Have you ever seen a bunny in the clouds? Or a face on the moon? Or a creepy grin in that dried-up splatter of tomato sauce on the kitchen floor?

That’s pareidolia.

Our brain sees faces in random patterns. Call it evolution, insanity, or whatever you like—but it’s an instinct ingrained in all of us, from the very day we were born.

And that’s exactly what happened when I found myself staring at a birch tree, waiting for Jake to finish up his lunch.

“Jake! Look!” I said, pointing to one of the black marks on the white trunk. “Doesn’t that look just like an eye?”

“Not really.”

“What? It’s totally an eye! There’s the pupil, and the eyelid—”

“Looks more like a bird to me,” he said, through a mouthful of tuna. “Or a bat. The wings, the round little body. Those points could even be fangs!” He grinned. “Maybe it’s a vampire bat.”

I rolled my eyes. “It’s totally not a vampire bat.”

See, that’s the thing about pareidolia. Everyone sees something different; it’s like a Rorschach test. While you see a cute kitty on your morning toast, your boyfriend sees the perfect likeness of Alice Cooper.

“I’m done,” Jake said, crunching up the paper bag and throwing it in his backpack. “Let’s go.”

We continued to hike up the hill. The birch trees surrounded us, the pale trunks contrasting sharply with the yellow leaves of autumn. And the black eyes etched into the bark seemed to multiply, the deeper into the forest we got.

“Shouldn’t we be heading back?” I asked, as I applied more bug spray. “It’s nearly four—the sun’s going to set soon.”

“Aw, come on, don’t be a party pooper. Just a little further.” He took out the pamphlet, and fluttered it in my face. “I want to see this kickass waterfall.”

But it took at least thirty minutes for us to find the waterfall. And when we did, we were both disappointed; the recent dry spell had reduced it to little more than a trickle. “It was worth it,” Jake said, trying to convince himself more than me. “Totally worth it. It’s beautiful, isn’t it, Teresa?”

“Really beautiful,” I replied, rolling my eyes behind his back.

After a tedious five minutes of taking photos, we finally turned around. My legs ached, and I scratched wildly at a bump on my arm; but at least we would be back soon. As we stumbled down the hill, the eyes seemed to watch our every move.

“Woah, wait a second,” he said, stopping dead on the trail.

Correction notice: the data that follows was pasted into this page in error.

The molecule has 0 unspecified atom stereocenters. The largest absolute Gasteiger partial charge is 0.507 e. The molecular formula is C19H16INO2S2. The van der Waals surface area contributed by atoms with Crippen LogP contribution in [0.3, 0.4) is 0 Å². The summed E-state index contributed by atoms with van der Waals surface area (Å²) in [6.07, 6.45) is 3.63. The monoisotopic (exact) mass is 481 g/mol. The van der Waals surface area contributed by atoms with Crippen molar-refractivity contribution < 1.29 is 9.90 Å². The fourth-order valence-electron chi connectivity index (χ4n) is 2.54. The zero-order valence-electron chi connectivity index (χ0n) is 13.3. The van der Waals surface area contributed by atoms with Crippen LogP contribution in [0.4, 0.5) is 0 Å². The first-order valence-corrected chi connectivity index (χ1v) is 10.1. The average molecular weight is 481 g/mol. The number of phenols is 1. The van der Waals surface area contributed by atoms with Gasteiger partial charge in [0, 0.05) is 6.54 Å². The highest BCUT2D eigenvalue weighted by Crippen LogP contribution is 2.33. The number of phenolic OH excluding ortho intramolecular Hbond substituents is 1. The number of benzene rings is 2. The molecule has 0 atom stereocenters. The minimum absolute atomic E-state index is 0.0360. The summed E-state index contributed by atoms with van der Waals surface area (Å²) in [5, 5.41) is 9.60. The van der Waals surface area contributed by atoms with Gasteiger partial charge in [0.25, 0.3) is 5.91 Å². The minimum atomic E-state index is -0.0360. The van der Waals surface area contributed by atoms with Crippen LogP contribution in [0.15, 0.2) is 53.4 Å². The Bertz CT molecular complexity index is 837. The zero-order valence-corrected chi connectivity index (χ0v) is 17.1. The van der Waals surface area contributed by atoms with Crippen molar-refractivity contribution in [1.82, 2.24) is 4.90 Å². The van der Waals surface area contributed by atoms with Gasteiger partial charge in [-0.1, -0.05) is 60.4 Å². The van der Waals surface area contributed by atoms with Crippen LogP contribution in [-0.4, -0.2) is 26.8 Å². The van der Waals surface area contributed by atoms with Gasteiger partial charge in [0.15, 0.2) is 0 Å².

I groaned. “Jake, come on. We need to get home.” It was nearly five-thirty, now, and the forest darkened with every passing minute.

“Look at that tree.”

I looked up, and squinted in the shadows. Among the sea of white and black and orange, nothing looked amiss. “What are you talking about?” I said, glancing from tree to tree. “I don’t see any—”


There, a few feet off the trail, was a pure-white birch tree. All the black markings were gone: no eyes, no birds, no bats.

“Maybe it’s like, an albino birch tree or something?” I said, ignoring the chill down my spine.

“Then how come we didn’t see it on the way up?”

“I mean—I was looking at the ground most of the time. I didn’t want to trip. There are so many rocks, and—”

My eyes flicked back to the trees, and I faltered.

Now several of the birch trees were white.


We both gasped.

Before our eyes, the black markings wriggled and twitched. They scuttled down the trunks, across the forest floor.

Towards us.

“No, no, no,” Jake whispered.

A low chittering burst through the darkness. The crunch of leaves, the snap of twigs, and a sickening clicking sound.

“Run!” I screamed.

But I already felt the prick of their legs on my ankles. The touch of their smooth, round bodies; the itch of their long antennae swishing against my calves.

We ran as fast as we could.

The chittering grew louder, into a shrill scream. Don’t turn around, I thought, an intense itch flaring up my legs. Just focus on running. Focus. Focus—


I turned around.

The insects—or whatever they were—had coalesced into a dark shape. Wriggling, writhing, twisting in the gray shadows of the forest. A shape with wobbly legs. A throbbing chest. A lumpy head.

A human shape.

Around us, the trees paled, as more of the things spilled out into the trail. “Just keep running,” I huffed. Just. Keep. Running. But the image of them crawling up my legs, under my shorts, and all over my body, didn’t budge.

“Are we almost there?” I shouted.

“I—I don’t know!”

The trail was now a shifting, rippling mess of black. And the shape… it was growing larger by the second.

But then I remembered.

“Wait, Jake! The bugspray!”

I reached into my backpack, pulled out the aerosol can—

And aimed at the ground.


Shrill squeals in response. The black sea parted, and we ran for our lives.

It felt like hours had passed when we were finally out of the woods, huffing and puffing in the dying sunlight. “What were those things?” I said, collapsing against the hood of the car. “Beetles? Or—”

Jake shook his head. “Let’s just get out of here.”

We dove into the car. I thrust the keys into ignition.

And through the windshield, in the shadows of the forest, I could just make out the figure. As we pulled out, it turned its head—watching us.

I mean, it didn’t really look like a person.

But pareidolia is a powerful thing.